More Expecations


I love Toots & the Maytals. Toots is fantastic the way he mixes plenty of gospel, soul and funk into his reggae. Here, take a listen to this:

But I didn’t always see it that way. Once, some friends and I walked out on a Toots concert! I know, today I can hardly believe it myself. You see, we were there for Joe Higgs. It was 1989 and we didn’t know Toots from the Mormon Tabernacle Choir. OK, I think we could’ve told you which one wasn’t the Mormon Tabernacle Choir, but still. A friend (hi, Jorn!) had come across a new album called Family by this guy, Joe Higgs, who was also new to us. We really loved his honest and soulful voice. It carried the album (even if that album suffered from a certain bit of 80s-ishness). So when we heard about the show, we jumped at the chance to go.

Here are a couple of tunes from Family, and his best album, Life of Contradiction:

His singing carried his concert, too. His band was merely passable, kind of reggae-by-numbers, but he could sing like nobody. (It was this short man who wrote Steppin’ Razor, the song Peter Tosh covered admirably, but Tosh was tall and the line, “don’t you watch my size, I’m dangerous,” was always a stretch with him singing it. But we didn’t know anything about that yet, either.) Anyway, we loved his performance. One thing you may find when you branch out into “world” music is a certain earthiness, an honesty about just making good music with no artifice. No flash, no marketing, no attitude, no big public image. Well, compared to U2 anyway, and we still loved U2 (and some of it can be slick, but I’m not talking about that stuff). OK, it’s like finding the complete opposite of the hair metal bands of the late 80s. Joe Higgs, though reggae isn’t always mentioned in the same breath as “world” music, had that earthy expression in spades.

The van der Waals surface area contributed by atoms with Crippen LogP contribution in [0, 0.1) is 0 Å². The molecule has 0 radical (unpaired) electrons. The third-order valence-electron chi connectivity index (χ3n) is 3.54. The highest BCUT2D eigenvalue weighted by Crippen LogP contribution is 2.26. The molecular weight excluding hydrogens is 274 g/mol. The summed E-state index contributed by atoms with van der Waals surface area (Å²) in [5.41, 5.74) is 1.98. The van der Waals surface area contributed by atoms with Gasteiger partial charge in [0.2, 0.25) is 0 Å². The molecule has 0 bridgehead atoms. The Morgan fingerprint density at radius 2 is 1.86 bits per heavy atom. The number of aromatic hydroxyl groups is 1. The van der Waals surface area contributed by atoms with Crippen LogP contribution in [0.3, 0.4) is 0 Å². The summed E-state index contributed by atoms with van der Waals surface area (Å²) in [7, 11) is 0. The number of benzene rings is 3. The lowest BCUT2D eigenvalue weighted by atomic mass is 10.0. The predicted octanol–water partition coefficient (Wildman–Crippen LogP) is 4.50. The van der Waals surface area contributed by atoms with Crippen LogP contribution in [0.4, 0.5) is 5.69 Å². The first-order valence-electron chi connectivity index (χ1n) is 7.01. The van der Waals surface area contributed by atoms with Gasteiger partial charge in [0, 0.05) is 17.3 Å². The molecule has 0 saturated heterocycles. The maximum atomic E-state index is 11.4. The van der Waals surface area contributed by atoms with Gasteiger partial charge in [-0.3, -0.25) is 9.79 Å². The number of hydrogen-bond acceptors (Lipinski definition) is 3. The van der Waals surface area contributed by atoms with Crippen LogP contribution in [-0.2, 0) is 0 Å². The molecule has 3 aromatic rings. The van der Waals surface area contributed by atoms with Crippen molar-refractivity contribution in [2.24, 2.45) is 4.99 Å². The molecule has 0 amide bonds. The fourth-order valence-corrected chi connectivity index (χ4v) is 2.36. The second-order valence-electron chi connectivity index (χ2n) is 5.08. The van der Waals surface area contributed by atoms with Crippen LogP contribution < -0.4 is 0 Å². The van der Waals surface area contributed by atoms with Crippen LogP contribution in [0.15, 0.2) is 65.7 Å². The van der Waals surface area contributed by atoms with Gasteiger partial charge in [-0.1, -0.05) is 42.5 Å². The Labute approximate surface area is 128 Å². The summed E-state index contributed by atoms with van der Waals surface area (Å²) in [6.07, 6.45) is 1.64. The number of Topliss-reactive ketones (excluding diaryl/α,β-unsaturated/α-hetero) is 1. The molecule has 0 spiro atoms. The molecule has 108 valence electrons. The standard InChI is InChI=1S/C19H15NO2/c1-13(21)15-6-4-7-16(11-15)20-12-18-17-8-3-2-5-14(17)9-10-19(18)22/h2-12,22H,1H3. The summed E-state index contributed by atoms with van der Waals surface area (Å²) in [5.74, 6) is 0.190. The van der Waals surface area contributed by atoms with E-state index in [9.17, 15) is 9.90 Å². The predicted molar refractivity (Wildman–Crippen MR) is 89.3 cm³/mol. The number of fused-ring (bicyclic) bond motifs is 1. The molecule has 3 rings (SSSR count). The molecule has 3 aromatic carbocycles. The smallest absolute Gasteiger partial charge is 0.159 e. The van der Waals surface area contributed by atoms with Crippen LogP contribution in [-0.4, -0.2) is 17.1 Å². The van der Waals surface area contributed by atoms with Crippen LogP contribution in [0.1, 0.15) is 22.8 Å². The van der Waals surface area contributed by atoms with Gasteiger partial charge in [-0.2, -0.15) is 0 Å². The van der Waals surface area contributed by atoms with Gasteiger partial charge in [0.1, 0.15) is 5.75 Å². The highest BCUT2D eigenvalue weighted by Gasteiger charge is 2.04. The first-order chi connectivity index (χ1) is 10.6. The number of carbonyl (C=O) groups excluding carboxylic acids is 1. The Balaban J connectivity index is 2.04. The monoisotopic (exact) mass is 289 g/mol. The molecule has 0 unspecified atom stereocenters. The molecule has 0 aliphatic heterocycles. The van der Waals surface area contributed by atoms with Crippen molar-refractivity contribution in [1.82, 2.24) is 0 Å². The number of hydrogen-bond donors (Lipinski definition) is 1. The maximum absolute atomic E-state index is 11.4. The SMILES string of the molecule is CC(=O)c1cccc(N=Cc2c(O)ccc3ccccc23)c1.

So when Toots & the Maytals came on, we weren’t ready for Toots’ brand of showmanship. Toots works hard to involve the crowd. But we didn’t need any urging to be involved, so it came off to us as completely unnecessary, more of a distraction. We thought the music should speak for itself, just like it did for Joe Higgs. The thing that chafed most was their inability to end songs. There were big hits and lots of climactic strumming, followed by more big hits, and maybe some more climactic strumming: BAM… BAM… BAMBAMBAMBAMstrummmmmmmmmmmmmm (for 10 more seconds), then one more big BAM. Or they might repeat the whole bamming and strumming. It surprised us and struck us as freakish allegiance to some ideal of how to end a song with a bang. Every song had to end with a bang. I have their excellent live album, it does a little of that, but not like we heard that night. We didn’t need to hear it anymore and left, maybe a little more than halfway through.

Here’s an example from the live album of Toots working the crowd. This is a famous song, 54-46 (Was My Number), and one where the breaks in the song where he exhorts the band and/or the crowd (“give it to me one time” Bam, “give it to me two times” Bam Bam, etc.) have been a part of the song from the beginning. It’s pretty fun and not as tiresome as what we experienced: